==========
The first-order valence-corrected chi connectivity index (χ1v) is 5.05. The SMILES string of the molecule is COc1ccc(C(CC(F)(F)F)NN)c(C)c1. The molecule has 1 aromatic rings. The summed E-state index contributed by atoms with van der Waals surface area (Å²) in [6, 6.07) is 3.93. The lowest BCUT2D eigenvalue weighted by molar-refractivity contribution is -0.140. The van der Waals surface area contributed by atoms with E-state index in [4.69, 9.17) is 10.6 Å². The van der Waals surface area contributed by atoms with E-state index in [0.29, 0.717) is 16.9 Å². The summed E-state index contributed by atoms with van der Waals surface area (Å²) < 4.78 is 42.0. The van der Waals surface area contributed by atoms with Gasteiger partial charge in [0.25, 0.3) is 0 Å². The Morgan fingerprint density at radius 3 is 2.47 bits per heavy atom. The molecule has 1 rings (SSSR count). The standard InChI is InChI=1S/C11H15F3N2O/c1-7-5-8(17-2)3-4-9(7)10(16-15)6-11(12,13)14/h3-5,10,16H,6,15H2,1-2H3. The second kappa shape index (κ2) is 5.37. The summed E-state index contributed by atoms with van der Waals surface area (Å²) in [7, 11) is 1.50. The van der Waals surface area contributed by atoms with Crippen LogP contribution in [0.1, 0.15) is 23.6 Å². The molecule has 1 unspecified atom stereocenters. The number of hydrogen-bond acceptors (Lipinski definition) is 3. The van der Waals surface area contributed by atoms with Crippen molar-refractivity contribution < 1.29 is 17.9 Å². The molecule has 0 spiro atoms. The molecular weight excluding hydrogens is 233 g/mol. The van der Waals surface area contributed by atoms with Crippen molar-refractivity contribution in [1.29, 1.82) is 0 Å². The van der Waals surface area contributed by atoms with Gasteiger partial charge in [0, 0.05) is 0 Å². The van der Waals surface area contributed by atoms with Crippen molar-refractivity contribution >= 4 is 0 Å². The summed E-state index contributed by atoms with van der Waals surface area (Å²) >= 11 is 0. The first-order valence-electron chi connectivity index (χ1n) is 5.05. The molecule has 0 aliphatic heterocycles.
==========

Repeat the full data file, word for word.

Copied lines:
The first-order valence-corrected chi connectivity index (χ1v) is 5.05. The SMILES string of the molecule is COc1ccc(C(CC(F)(F)F)NN)c(C)c1. The molecule has 1 aromatic rings. The summed E-state index contributed by atoms with van der Waals surface area (Å²) in [6, 6.07) is 3.93. The lowest BCUT2D eigenvalue weighted by molar-refractivity contribution is -0.140. The van der Waals surface area contributed by atoms with E-state index in [4.69, 9.17) is 10.6 Å². The van der Waals surface area contributed by atoms with E-state index in [0.29, 0.717) is 16.9 Å². The summed E-state index contributed by atoms with van der Waals surface area (Å²) < 4.78 is 42.0. The van der Waals surface area contributed by atoms with Gasteiger partial charge in [0.25, 0.3) is 0 Å². The Morgan fingerprint density at radius 3 is 2.47 bits per heavy atom. The molecule has 1 rings (SSSR count). The standard InChI is InChI=1S/C11H15F3N2O/c1-7-5-8(17-2)3-4-9(7)10(16-15)6-11(12,13)14/h3-5,10,16H,6,15H2,1-2H3. The second kappa shape index (κ2) is 5.37. The summed E-state index contributed by atoms with van der Waals surface area (Å²) in [7, 11) is 1.50. The van der Waals surface area contributed by atoms with Crippen LogP contribution in [0.1, 0.15) is 23.6 Å². The molecule has 1 unspecified atom stereocenters. The number of hydrogen-bond acceptors (Lipinski definition) is 3. The van der Waals surface area contributed by atoms with Crippen molar-refractivity contribution < 1.29 is 17.9 Å². The molecule has 0 spiro atoms. The molecular weight excluding hydrogens is 233 g/mol. The van der Waals surface area contributed by atoms with Crippen molar-refractivity contribution in [1.29, 1.82) is 0 Å². The van der Waals surface area contributed by atoms with Gasteiger partial charge in [0, 0.05) is 0 Å². The van der Waals surface area contributed by atoms with Crippen molar-refractivity contribution >= 4 is 0 Å². The summed E-state index contributed by atoms with van der Waals surface area (Å²) >= 11 is 0. The first-order valence-electron chi connectivity index (χ1n) is 5.05. The molecule has 0 aliphatic heterocycles.